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How the labour movement has failed minorities in Canada

How the labour movement has failed
Rachel Decoste, Huffington Post Canada September 2, 2014

Kudos to Rachel for her thoughtful and informative critique of the Canadian labour movement’s historical under-representation of racial minorities. It’s actually more cleverly written than it first appears (and it’s pretty clever as-is); the embedded web links make some interesting implicit connections.

Employment Financial security Women

Feminomics: (De)valuing women’s socio-economic influence

Chart 1 – Average hours worked per person (employment and self-employment, age 15+)

Chart 1 Average hours worked, labour

Source: CANSIM Tables 282-0001 and 282-0017 – Labour force survey estimates (LFS), Statistics Canada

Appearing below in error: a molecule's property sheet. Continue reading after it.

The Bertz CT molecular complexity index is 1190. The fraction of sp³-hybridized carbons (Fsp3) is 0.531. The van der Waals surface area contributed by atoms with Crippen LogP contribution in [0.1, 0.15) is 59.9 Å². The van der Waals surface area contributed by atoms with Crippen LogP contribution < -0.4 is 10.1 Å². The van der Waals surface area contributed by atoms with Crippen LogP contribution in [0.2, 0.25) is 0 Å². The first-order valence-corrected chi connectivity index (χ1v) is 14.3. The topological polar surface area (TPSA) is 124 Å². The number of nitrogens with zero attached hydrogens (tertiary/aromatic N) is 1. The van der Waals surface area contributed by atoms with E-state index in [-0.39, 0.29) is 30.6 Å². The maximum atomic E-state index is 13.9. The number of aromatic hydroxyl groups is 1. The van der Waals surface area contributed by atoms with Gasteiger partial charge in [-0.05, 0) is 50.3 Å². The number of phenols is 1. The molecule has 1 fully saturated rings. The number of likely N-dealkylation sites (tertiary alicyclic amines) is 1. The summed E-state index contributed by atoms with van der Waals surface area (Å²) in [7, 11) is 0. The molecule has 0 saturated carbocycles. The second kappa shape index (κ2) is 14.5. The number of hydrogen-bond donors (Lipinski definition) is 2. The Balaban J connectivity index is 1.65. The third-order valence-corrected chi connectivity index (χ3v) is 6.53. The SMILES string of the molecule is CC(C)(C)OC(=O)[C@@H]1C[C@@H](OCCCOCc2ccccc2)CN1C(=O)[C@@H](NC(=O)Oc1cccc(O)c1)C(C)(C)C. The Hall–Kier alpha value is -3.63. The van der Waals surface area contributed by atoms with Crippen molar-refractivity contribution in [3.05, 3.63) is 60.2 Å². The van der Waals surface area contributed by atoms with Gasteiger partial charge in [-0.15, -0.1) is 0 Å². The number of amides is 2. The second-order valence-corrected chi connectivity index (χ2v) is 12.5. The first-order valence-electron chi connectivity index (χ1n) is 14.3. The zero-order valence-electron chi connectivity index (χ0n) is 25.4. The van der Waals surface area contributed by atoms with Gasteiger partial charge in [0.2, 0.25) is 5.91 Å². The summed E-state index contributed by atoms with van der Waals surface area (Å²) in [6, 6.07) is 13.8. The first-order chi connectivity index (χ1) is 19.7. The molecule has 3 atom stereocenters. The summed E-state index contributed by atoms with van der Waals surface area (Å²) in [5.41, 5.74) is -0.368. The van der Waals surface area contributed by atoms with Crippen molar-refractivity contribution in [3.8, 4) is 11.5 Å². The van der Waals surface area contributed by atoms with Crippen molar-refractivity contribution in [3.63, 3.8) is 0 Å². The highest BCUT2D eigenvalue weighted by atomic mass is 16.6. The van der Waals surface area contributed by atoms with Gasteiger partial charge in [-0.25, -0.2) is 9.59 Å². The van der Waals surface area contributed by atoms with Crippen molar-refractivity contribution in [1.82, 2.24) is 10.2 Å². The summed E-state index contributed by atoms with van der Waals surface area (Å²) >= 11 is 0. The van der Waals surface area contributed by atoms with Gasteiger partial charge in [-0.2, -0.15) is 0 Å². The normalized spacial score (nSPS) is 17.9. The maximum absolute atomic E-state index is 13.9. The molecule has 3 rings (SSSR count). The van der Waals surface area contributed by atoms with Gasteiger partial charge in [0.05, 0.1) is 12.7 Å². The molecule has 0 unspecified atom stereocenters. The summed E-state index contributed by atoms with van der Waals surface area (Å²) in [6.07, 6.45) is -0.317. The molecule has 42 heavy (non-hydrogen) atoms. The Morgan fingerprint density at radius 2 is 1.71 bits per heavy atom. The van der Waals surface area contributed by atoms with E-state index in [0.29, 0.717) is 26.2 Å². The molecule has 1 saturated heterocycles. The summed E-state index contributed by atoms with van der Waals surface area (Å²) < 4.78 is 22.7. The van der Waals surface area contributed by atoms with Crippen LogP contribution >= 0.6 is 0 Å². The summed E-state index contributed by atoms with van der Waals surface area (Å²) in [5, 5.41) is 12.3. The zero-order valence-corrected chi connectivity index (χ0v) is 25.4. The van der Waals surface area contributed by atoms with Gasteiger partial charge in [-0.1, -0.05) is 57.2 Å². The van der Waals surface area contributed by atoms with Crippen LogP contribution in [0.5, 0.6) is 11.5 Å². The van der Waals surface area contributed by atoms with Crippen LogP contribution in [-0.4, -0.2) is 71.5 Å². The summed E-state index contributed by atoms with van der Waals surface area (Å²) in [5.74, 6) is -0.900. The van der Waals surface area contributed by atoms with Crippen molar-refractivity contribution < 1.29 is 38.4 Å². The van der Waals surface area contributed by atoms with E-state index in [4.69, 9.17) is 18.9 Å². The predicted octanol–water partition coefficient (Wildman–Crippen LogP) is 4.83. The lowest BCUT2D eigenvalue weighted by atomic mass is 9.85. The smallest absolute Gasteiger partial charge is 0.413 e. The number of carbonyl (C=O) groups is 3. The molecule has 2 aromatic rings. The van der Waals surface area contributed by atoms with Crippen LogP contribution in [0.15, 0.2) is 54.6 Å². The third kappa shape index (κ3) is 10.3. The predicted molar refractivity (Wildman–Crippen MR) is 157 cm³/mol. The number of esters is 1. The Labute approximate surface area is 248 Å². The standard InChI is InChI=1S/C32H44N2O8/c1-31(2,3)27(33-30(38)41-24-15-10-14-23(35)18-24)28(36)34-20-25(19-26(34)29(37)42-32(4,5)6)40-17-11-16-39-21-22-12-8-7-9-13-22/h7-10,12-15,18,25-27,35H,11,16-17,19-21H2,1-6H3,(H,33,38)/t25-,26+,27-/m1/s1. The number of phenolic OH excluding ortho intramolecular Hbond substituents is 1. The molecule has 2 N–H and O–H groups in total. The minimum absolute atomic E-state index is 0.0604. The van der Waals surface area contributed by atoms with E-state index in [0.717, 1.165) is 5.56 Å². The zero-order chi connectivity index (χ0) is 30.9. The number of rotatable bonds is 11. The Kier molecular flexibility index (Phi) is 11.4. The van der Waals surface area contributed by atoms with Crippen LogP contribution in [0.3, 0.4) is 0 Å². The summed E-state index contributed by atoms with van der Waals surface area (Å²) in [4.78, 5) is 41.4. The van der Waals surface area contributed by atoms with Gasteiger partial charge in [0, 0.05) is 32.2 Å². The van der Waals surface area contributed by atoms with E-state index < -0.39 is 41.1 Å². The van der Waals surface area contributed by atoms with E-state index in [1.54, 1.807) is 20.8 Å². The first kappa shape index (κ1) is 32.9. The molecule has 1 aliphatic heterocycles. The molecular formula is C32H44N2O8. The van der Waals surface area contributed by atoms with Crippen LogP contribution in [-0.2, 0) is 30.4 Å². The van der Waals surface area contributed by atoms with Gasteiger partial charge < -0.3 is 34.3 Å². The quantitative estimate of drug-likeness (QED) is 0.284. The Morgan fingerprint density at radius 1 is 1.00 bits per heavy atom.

It’s a website as well as a movement. Unfortunately, that movement has little to do with promoting either equal opportunity or social security for women, let alone acknowledging the value of their unpaid work. Rather, it seems singularly focused on the fact women are paid less than men.

Owing to their dual roles as mothers / primary caregivers as well as labour market participants, it’s no surprise the hours women commit to unpaid work necessarily translate to less hours on average available to commit to paid labour.

That doesn’t sit well with feminomists(?), who apparently see women choosing to be mothers / primary caregivers as a “systemic problem“. The real problem is distilling women’s socio-economic value to little more than labour market widgets. Rising inequality, the decreasing share of income to labour and the long shadow of the Great Recession may help bring things back into perspective.

After Decades of Decline, A Rise in Stay-at-Home Mothers
D’Vera Cohn, Gretchen Livingston and Wendy Wang, Pew Research Center April 8, 2014

From she to she: changing patterns of women in the Canadian labour force (PDF)
Canadian Economic Observer, Statistics Canada June 15, 2006